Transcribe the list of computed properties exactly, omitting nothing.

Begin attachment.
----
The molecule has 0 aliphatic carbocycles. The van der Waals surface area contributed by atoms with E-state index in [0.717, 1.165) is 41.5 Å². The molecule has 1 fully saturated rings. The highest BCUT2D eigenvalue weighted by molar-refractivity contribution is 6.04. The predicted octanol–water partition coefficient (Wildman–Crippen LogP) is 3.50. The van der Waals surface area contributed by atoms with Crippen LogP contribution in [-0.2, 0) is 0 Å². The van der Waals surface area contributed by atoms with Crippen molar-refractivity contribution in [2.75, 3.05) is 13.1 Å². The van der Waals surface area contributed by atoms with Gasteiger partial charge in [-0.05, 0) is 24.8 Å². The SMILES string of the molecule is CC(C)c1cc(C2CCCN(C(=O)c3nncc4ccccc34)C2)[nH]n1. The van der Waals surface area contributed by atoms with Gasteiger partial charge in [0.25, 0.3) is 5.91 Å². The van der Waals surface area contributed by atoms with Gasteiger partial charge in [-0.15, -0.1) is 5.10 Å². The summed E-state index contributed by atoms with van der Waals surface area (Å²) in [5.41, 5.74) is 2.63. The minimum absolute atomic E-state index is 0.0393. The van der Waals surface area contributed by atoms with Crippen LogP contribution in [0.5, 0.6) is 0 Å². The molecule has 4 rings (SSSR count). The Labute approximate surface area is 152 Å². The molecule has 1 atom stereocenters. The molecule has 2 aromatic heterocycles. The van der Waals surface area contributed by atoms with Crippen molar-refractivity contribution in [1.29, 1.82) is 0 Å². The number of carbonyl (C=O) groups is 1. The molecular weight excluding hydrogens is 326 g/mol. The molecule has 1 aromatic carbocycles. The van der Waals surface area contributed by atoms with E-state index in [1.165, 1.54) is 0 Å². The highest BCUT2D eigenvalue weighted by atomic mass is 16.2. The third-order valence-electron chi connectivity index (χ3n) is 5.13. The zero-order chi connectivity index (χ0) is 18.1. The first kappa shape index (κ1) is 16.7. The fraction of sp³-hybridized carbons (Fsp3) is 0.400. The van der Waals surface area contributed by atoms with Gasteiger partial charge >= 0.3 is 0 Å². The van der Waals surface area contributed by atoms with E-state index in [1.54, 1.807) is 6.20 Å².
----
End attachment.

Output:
The molecule has 0 aliphatic carbocycles. The van der Waals surface area contributed by atoms with E-state index in [0.717, 1.165) is 41.5 Å². The molecule has 1 fully saturated rings. The highest BCUT2D eigenvalue weighted by molar-refractivity contribution is 6.04. The predicted octanol–water partition coefficient (Wildman–Crippen LogP) is 3.50. The van der Waals surface area contributed by atoms with Crippen LogP contribution in [-0.2, 0) is 0 Å². The van der Waals surface area contributed by atoms with Crippen molar-refractivity contribution in [2.75, 3.05) is 13.1 Å². The van der Waals surface area contributed by atoms with Gasteiger partial charge in [-0.05, 0) is 24.8 Å². The SMILES string of the molecule is CC(C)c1cc(C2CCCN(C(=O)c3nncc4ccccc34)C2)[nH]n1. The van der Waals surface area contributed by atoms with Gasteiger partial charge in [0.25, 0.3) is 5.91 Å². The van der Waals surface area contributed by atoms with Gasteiger partial charge in [-0.15, -0.1) is 5.10 Å². The summed E-state index contributed by atoms with van der Waals surface area (Å²) in [5.41, 5.74) is 2.63. The minimum absolute atomic E-state index is 0.0393. The van der Waals surface area contributed by atoms with Crippen LogP contribution in [0.5, 0.6) is 0 Å². The molecule has 4 rings (SSSR count). The Labute approximate surface area is 152 Å². The molecule has 1 atom stereocenters. The molecule has 2 aromatic heterocycles. The van der Waals surface area contributed by atoms with Crippen molar-refractivity contribution in [1.29, 1.82) is 0 Å². The number of carbonyl (C=O) groups is 1. The molecular weight excluding hydrogens is 326 g/mol. The molecule has 1 aromatic carbocycles. The van der Waals surface area contributed by atoms with E-state index in [1.165, 1.54) is 0 Å². The highest BCUT2D eigenvalue weighted by atomic mass is 16.2. The third-order valence-electron chi connectivity index (χ3n) is 5.13. The zero-order chi connectivity index (χ0) is 18.1. The first kappa shape index (κ1) is 16.7. The fraction of sp³-hybridized carbons (Fsp3) is 0.400. The van der Waals surface area contributed by atoms with Gasteiger partial charge >= 0.3 is 0 Å². The van der Waals surface area contributed by atoms with E-state index in [1.54, 1.807) is 6.20 Å².